Firstly, to the effects of xenoestrogens. As we have previously discussed, small concentrations of endocrine disruptors may seem to be largely harmless, but can accumulate in the human body over time. An added danger arises when we examine the interactions between different compounds, which can amplify the effects of both, or lead to innate issues.
A 2002 paper by Rajapakse et al concluded that xenoestrogens can have serious effects, even in the presence of natural estrogen. "The additive impact of a collection of xenoestrogens," Theo Colburn et al. write in Our Stolen Future, "each of them at concentrations beneath their individual 'no effect' level, was to more than double the effect of natural estrogen by itself." The study used 11 different xenoestrogenic chemicals, an important aspect of the research; Humans are never exposed to just a single endocrine disruptor.
The researchers determined the level at which each chemical would produce an estrogenic reaction, and as expected, each one was weaker than natural estrogen. When combined, however, the study found that exposure to levels of xenoestrogens below their "no effect" amount significantly increased responsivity to endogenous 17ß-estradiol. Mixing any of the other xenoestrogens with 17ß-estradiol resulted in the observed effect more than doubling.
So what exactly are the effects of xenoestrogens on the human body? In short, there is quite a list of them, and none are particularly desireable. Endocrine disrupotors interfere with our bodies’ natural circulating estrogens. They throw off hormone balance and menstrual cycles, affect prostate health, contribute to problems with fibroids, endometriosis, uterine cysts, and polycystic ovary syndrome and can damage ova and sperm. Heart disease and adult-onset type 2 diabetes have been connected to xenoestrogens, along with thyroid disruption and obesity. Xenoestrogens can also activate an enzyme which turns the body's own natural estrogens toxic, damaging DNA and increasing the risk of cancers, particularly breast cancer.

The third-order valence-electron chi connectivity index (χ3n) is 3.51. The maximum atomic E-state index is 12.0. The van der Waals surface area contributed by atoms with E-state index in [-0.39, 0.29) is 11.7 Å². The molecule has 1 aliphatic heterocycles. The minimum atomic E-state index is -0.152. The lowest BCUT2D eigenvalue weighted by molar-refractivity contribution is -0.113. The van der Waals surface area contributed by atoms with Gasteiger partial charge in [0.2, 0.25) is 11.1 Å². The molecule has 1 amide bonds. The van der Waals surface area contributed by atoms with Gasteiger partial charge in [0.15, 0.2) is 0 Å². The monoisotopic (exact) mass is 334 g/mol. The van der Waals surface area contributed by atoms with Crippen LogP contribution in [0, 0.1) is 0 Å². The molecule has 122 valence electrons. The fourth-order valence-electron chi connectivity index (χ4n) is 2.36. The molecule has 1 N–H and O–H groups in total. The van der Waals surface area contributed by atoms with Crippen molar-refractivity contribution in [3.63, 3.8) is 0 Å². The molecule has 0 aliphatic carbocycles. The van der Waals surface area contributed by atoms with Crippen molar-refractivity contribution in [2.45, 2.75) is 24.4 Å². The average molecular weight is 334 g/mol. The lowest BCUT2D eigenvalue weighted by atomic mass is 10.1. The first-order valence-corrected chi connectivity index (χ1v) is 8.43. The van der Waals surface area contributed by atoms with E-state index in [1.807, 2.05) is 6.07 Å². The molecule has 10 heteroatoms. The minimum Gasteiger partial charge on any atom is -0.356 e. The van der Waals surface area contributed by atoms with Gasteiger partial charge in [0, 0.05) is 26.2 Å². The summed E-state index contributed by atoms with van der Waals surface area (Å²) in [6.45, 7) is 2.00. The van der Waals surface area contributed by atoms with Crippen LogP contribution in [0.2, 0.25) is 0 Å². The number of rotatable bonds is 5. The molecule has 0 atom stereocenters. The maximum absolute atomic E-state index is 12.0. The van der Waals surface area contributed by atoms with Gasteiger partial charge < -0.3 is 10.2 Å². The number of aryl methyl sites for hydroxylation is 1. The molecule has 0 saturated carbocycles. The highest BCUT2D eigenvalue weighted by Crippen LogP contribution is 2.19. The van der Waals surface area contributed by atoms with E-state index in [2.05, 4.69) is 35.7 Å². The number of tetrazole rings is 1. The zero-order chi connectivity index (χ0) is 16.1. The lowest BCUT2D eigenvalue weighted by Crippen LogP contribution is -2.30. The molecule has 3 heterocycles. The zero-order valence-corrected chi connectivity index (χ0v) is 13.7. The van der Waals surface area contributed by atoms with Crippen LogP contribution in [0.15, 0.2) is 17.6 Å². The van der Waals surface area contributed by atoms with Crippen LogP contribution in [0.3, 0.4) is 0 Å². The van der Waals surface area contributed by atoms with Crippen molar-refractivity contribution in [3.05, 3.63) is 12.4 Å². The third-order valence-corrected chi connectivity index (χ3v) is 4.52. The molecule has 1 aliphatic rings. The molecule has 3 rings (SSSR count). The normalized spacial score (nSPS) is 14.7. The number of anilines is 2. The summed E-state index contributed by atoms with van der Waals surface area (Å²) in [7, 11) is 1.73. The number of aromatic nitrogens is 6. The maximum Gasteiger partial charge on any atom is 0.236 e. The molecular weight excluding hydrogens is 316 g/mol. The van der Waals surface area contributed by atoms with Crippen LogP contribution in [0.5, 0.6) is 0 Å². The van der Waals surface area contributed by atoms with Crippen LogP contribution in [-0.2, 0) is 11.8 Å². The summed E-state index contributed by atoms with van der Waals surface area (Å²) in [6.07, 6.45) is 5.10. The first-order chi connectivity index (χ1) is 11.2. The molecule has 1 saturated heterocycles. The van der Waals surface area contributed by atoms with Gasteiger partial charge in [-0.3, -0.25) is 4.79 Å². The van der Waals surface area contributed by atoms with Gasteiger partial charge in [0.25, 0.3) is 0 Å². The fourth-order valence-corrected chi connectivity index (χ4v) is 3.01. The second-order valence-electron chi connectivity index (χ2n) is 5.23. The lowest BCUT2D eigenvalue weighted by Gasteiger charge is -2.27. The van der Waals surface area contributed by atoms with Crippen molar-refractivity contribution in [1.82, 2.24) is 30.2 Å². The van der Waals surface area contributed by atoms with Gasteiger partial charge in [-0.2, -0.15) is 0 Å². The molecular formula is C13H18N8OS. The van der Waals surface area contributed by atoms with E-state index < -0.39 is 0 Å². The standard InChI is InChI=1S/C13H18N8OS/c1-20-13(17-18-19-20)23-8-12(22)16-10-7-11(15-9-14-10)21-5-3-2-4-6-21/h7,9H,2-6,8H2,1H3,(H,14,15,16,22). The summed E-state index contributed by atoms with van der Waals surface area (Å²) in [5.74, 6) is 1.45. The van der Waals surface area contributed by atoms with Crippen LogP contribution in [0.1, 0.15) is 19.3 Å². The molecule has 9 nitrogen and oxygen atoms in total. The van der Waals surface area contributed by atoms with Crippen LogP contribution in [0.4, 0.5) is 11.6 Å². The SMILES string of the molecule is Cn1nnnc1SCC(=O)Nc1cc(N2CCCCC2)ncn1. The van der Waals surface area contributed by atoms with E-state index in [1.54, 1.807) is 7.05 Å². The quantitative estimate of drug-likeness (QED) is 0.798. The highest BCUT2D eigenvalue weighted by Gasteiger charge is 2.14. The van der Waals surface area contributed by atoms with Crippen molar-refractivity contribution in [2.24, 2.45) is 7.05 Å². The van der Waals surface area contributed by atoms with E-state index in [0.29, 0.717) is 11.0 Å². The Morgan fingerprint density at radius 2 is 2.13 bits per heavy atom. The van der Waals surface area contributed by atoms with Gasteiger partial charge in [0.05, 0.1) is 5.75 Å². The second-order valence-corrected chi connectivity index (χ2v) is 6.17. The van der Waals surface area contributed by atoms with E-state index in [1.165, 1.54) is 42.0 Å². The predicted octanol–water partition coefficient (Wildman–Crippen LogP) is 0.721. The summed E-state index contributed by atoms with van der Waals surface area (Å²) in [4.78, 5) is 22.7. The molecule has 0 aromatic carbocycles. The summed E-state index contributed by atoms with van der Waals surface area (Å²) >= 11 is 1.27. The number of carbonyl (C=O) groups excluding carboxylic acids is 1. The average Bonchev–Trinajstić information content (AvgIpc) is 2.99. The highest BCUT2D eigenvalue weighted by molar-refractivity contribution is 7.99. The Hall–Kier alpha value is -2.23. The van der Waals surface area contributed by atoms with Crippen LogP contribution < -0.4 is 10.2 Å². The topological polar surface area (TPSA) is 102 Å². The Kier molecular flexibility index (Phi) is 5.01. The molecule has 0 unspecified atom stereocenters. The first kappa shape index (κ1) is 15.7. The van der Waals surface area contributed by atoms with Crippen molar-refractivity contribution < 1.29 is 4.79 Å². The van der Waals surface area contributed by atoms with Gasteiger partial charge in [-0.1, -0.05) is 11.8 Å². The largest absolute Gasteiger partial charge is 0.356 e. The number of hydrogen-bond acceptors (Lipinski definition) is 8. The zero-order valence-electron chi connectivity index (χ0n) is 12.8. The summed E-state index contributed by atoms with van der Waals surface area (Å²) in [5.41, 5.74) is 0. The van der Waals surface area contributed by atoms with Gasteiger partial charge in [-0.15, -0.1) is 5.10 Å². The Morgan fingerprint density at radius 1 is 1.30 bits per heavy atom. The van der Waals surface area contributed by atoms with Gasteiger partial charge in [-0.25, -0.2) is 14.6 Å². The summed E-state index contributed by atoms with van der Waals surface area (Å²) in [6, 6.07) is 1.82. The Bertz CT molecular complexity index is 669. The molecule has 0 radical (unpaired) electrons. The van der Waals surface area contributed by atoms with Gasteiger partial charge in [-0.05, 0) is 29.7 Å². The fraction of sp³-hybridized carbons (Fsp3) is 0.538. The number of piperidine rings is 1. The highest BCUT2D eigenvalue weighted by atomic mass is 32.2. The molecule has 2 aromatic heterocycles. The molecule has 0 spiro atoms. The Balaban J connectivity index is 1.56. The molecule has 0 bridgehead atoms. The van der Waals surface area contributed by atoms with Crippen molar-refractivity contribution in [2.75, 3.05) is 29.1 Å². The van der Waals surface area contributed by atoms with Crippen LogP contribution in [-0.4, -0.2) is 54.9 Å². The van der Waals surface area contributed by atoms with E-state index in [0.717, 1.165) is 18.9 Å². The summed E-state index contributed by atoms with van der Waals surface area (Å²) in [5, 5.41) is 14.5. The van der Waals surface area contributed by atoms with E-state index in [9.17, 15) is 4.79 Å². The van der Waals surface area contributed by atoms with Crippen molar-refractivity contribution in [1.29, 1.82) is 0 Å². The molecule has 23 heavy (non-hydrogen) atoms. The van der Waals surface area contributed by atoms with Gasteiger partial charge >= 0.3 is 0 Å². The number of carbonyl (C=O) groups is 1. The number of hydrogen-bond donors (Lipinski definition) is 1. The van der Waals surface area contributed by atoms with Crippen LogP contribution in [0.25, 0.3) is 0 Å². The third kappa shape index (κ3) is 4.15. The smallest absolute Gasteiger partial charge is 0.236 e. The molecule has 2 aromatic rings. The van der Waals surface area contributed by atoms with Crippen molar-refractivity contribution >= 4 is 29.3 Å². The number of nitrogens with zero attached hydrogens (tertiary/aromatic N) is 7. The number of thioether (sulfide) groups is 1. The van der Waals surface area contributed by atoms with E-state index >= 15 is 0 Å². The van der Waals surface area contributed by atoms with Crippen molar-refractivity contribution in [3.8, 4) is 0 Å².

The good news is, as with most things in life, not everything is out of our control when it comes to xenohormones. There are many small things you can do throughout your daily routine that can minimize your exposure to endocrine disruptors, and while some may equate to noticeable lifestyle changes, not all must.
To begin with, avoid all synthetic hormones and as many plastics as possible. Store food in glass containers if you are able, and when shopping for food, remember that the way animals are raised and live matters, and not only for ethical reasons. What they are fed accumulates in their tissues, and will be transferred to you; this includes growth hormones. Particularly avoid the fat of non-organic meat and dairy; this is the area of an animal's body in which xenoestrogens and hormone disruptors will concentrate over their lifetimes.
Conventional pesticides, as well as lawn and garden chemicals, should be avoided in favor of more natural alternatives. Chemicals used for household cleaning should be cautiously purchased, and only used in high-ventilation areas. Cosmetics should be carefully purchased as well; avoid phthalates as much as possible.
Also, think about what you drink. Use reverse-osmosis to filter municipal water, which is full of chlorine, fluoride, xenobiotics, and industrial agro-chemicals. When preparing coffee in the morning, avoid bleached filters; the EPA has determined that the use of bleached coffee filters can solely result in levels of exposure to dioxins (also endocrine disruptors) that exceed acceptable risk levels.
Xenoestrogens and other endocrine disruptors are exceedingly difficult to avoid in industrialized society, yet with just a little vigilance, your exposure can be limited, and your quality of life (and health), vastly improved.